In the previous part of this post, you have added database and navigation to your project. It is time to finish this application and sum up all you have learnt.
Currently, we are persisting our notes, but you cannot see the results of this operation. That’s why we need to display a list of notes on our main screen.
There is one problem with displaying our notes: they are stored in database, and we should access the database on a new thread. Fortunately, there is a FutureBuilder widget in flutter, which is doing exactly what we need: loading data in background and creating proper widget after obtaining the data. Whenever you need to load some data in the background (for example from webservices) and display it, using this widget will be the most likely solution.
Modify your main.dart file:
Create a new method (we’ll add the body next):
Ok, now it is time to add FutureBuilder, as mentioned earlier. ALT + ENTER click on your scaffold, to wrap it into new widget, and then modify it this way:
Let’s come back to buildNotesList method. It takes AsyncSnapshot object as a parameter. From this object, we can get information about current loading state (for example ‘waiting’ means that we are still waiting till the end of loading data). We would like to show a progress indicator during loading data, and after getting result, display list of notes or an error message (if the loading has failed).
Last thing we need to add is the _createItem method:
Build and run your application. You should see a list of notes. Pressing FAB should trigger the creation of a new note, which will be visible on list.
Ok, now we can see a list of notes, but we are not able to see all note details or to edit the data. Let’s fix it. Modify the note_details_widget.dart file as such:
Now, let’s update the _submit() method so it’s updating a note instead of creating a new one:
Now we only need to add navigating to noteDetails after click on list tile. Update the _createItem method (main.dart):
Build and run the application again. Now, you can edit note details!
To finish our application, we need to add an option to delete existing notes. Flutter has a built in mechanism for it, so we can implement it very easily. Update the _createItem method:
Build your application again. Now, everything should be working fine. Congratulations, you have just created your first application in Flutter! Continue reading if you want to know how to write some tests for it.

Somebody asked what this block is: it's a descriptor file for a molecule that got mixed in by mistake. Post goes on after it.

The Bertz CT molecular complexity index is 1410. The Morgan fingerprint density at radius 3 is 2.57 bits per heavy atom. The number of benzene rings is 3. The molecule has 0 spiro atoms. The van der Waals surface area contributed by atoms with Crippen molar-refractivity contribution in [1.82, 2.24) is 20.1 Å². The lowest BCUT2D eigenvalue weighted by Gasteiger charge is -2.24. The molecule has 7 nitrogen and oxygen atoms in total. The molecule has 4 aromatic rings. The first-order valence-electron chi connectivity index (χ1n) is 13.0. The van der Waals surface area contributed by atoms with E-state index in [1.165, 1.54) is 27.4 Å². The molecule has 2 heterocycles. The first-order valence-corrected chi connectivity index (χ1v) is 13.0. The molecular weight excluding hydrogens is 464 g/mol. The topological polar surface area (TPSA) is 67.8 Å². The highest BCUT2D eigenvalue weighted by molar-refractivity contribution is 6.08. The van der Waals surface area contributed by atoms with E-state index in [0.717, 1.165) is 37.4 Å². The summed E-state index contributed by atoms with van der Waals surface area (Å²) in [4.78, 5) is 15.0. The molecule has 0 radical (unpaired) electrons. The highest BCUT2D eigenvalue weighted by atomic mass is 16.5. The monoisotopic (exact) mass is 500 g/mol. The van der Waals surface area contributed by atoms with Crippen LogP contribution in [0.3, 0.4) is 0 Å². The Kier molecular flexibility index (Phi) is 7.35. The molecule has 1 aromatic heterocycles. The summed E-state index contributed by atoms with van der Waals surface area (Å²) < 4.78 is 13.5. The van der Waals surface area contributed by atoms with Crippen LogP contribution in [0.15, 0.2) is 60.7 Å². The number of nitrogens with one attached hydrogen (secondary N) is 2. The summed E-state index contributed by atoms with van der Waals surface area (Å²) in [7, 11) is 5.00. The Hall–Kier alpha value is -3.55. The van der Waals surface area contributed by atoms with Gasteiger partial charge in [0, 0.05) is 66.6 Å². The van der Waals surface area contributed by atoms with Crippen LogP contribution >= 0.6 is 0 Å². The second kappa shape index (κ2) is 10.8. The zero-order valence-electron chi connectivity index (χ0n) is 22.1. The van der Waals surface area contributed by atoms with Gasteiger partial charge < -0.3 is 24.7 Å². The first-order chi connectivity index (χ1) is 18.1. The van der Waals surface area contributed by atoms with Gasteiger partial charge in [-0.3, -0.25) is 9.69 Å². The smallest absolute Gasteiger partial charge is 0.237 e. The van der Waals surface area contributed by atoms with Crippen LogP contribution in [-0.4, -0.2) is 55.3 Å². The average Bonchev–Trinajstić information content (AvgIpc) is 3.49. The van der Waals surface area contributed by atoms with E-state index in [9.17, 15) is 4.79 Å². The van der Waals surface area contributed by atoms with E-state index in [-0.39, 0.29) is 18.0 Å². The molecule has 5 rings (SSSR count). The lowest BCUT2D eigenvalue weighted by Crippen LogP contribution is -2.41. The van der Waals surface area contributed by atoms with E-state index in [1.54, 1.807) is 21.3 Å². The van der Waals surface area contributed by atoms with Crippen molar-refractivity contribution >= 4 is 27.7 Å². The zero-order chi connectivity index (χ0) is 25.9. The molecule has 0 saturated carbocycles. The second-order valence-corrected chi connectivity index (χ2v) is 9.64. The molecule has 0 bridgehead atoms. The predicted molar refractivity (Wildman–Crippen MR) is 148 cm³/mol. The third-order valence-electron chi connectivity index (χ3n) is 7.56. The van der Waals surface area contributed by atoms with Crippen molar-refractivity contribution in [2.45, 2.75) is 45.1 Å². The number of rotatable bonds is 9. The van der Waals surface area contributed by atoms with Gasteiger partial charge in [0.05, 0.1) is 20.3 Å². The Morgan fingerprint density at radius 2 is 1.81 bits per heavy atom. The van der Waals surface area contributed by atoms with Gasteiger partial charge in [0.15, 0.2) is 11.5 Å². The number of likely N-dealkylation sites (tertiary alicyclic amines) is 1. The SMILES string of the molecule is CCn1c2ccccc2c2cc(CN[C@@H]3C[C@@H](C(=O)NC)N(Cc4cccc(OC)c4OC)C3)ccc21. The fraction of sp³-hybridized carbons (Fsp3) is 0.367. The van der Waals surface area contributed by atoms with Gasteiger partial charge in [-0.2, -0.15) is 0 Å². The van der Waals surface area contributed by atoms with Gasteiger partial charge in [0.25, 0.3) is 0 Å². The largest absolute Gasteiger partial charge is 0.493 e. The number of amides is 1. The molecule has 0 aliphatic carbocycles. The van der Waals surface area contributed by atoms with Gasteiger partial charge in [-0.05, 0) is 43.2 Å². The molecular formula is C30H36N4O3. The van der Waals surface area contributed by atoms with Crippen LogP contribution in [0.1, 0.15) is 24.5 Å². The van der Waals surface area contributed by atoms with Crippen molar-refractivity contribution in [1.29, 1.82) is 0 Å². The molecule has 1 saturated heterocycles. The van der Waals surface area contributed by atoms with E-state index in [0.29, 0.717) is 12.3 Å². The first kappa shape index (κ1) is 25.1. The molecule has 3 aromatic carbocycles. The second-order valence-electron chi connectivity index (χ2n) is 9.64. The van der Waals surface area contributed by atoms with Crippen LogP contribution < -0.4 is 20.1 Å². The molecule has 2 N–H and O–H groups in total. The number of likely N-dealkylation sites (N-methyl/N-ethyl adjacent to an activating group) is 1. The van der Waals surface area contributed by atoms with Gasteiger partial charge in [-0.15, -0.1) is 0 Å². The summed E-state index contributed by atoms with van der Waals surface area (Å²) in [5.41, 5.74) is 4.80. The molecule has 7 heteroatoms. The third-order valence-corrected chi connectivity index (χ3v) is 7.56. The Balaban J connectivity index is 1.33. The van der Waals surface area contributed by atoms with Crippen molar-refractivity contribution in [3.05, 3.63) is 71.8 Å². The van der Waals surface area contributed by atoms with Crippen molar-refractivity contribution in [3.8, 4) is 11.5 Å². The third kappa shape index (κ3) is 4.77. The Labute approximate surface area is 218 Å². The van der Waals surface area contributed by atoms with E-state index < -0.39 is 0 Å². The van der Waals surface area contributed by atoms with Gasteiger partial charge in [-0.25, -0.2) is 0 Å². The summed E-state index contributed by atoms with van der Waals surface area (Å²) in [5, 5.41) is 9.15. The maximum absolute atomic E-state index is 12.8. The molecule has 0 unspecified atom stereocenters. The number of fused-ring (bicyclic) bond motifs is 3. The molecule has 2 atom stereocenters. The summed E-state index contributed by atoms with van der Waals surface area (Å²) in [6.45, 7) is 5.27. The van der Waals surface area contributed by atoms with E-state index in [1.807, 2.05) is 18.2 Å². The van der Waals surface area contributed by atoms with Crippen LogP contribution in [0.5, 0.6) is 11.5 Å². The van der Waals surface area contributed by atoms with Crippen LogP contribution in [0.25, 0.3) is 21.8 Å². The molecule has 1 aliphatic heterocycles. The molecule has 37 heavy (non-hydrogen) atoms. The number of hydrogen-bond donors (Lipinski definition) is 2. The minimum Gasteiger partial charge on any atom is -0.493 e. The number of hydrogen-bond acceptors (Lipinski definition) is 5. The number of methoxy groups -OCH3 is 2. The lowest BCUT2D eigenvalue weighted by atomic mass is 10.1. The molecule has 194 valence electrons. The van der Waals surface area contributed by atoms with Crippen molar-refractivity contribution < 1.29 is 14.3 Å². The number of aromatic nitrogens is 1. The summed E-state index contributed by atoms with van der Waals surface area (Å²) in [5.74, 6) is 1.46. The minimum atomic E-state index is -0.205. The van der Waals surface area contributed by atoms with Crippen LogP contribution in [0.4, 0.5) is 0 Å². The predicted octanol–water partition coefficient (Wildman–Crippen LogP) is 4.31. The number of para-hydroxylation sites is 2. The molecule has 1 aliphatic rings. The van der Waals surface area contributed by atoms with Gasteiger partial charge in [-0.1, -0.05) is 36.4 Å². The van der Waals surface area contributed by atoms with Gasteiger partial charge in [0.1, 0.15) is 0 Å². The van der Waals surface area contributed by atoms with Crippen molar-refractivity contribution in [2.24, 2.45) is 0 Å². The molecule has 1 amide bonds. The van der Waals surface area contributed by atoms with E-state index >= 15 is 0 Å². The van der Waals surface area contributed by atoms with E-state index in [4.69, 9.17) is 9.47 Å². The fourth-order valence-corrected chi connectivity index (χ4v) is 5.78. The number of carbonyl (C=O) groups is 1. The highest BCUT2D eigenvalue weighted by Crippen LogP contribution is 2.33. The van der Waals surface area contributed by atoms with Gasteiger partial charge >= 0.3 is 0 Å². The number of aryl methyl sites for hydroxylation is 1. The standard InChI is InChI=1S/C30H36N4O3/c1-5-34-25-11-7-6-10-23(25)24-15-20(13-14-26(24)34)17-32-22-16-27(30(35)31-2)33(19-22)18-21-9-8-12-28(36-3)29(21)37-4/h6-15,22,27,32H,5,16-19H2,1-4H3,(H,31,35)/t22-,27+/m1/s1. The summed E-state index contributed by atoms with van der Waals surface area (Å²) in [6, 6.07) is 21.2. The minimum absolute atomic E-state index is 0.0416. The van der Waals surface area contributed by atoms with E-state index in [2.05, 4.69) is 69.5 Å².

In Flutter, there are 3 very important libraries for testing:
Now, we are going to create some tests for application we have just created. We will be using the WidgetTester library.
Let’s start with adding required dependencies. Open pubspec.yaml file and modify it:
Ok, now open file widget_test.dart file which you can find in test/ directory. Remove all the code from the main method. Then, create some mocks for our tests:
We would like to test our NoteDetailsWidget. The first test will make sure the data is being saved in the database. As you can remember, the top level widget build by NoteDetailsWidget was the Scaffold, that’s why we must wrap it into MediaQuery and MaterialApp - without this wrapping, our test are going to fail. Let’s start with wrapping method:
Ok, now create our test:
To finish our test, we need to insert values to our FormTextFields. As you can remember, we can access them using keys. Open note_details_widget.dart again and add keys:
Ok, come back to our test, and add values for our FormTextFields:
Run this test. It should pass.
Create another test for updating notes:
Run both tests, they should both pass. That’s it! If you like, try creating some more tests yourself.
Now you know how to create an application with Flutter. Keep in mind that for larger applications, you should probably use a battle-tested architecture pattern. Due to the inherent architecture of Flutter framework, I think MV* (MVP, MVC...) patterns are not the best suited for large Flutter apps. It does not mean that you cannot use them, but I suggest that there are more suitable solutions.
My recommendation is to use the REDUX architecture (if you are not familiar with it, please read: https://redux.js.org/introduction). There is a perfect plugin created by Brian Egan to support this architecture. Some examples are available here: https://github.com/brianegan/flutter_architecture_samples
If you would like to use MV*, my recommendation is to use MVI. Here you have got samples:
I have not found any good, working examples of MVVM on Flutter (If you know of any, please send it to me).
Using Flutter you can create mobile applications fast and easily. Let’s sum up the pros and cons of Flutter.
However, Flutter has also some cons:
We could spend a lot of time arguing which hybrid framework is the best. I can only recommend Flutter, because it is fast, easy to learn, and it is getting more and more popular. Have a great time writing your applications using Flutter!
All code mentioned above is available at my github: https://github.com/MikolajLenart/notepad
Thank you very much for reading this blogpost.